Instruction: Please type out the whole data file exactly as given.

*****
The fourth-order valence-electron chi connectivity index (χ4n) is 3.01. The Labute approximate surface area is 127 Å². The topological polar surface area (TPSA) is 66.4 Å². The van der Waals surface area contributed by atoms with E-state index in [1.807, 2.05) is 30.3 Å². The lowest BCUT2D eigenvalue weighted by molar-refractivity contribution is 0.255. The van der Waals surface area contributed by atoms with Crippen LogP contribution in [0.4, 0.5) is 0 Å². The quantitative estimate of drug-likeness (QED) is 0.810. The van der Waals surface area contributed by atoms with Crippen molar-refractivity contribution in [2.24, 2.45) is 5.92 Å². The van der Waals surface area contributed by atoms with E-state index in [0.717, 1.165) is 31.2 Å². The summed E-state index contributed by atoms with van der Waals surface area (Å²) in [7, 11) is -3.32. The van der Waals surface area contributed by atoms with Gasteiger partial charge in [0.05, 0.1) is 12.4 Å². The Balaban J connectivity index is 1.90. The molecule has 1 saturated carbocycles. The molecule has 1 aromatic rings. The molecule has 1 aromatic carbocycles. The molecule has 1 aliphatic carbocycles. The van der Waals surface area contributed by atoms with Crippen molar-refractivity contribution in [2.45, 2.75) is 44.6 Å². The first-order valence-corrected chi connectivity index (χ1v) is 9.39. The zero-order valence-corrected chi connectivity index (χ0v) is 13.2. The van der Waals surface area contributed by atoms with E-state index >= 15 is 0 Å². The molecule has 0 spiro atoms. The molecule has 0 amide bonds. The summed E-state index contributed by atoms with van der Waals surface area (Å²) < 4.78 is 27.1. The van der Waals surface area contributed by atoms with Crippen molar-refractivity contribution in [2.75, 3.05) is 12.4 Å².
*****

The fourth-order valence-electron chi connectivity index (χ4n) is 3.01. The Labute approximate surface area is 127 Å². The topological polar surface area (TPSA) is 66.4 Å². The van der Waals surface area contributed by atoms with E-state index in [1.807, 2.05) is 30.3 Å². The lowest BCUT2D eigenvalue weighted by molar-refractivity contribution is 0.255. The van der Waals surface area contributed by atoms with Crippen LogP contribution in [0.4, 0.5) is 0 Å². The quantitative estimate of drug-likeness (QED) is 0.810. The van der Waals surface area contributed by atoms with Crippen molar-refractivity contribution in [2.24, 2.45) is 5.92 Å². The van der Waals surface area contributed by atoms with E-state index in [0.717, 1.165) is 31.2 Å². The summed E-state index contributed by atoms with van der Waals surface area (Å²) in [7, 11) is -3.32. The van der Waals surface area contributed by atoms with Gasteiger partial charge in [0.05, 0.1) is 12.4 Å². The Balaban J connectivity index is 1.90. The molecule has 1 saturated carbocycles. The molecule has 1 aromatic rings. The molecule has 1 aromatic carbocycles. The molecule has 1 aliphatic carbocycles. The van der Waals surface area contributed by atoms with Crippen molar-refractivity contribution in [2.45, 2.75) is 44.6 Å². The first-order valence-corrected chi connectivity index (χ1v) is 9.39. The zero-order valence-corrected chi connectivity index (χ0v) is 13.2. The van der Waals surface area contributed by atoms with E-state index >= 15 is 0 Å². The molecule has 0 spiro atoms. The molecule has 0 amide bonds. The summed E-state index contributed by atoms with van der Waals surface area (Å²) < 4.78 is 27.1. The van der Waals surface area contributed by atoms with Crippen molar-refractivity contribution in [2.75, 3.05) is 12.4 Å².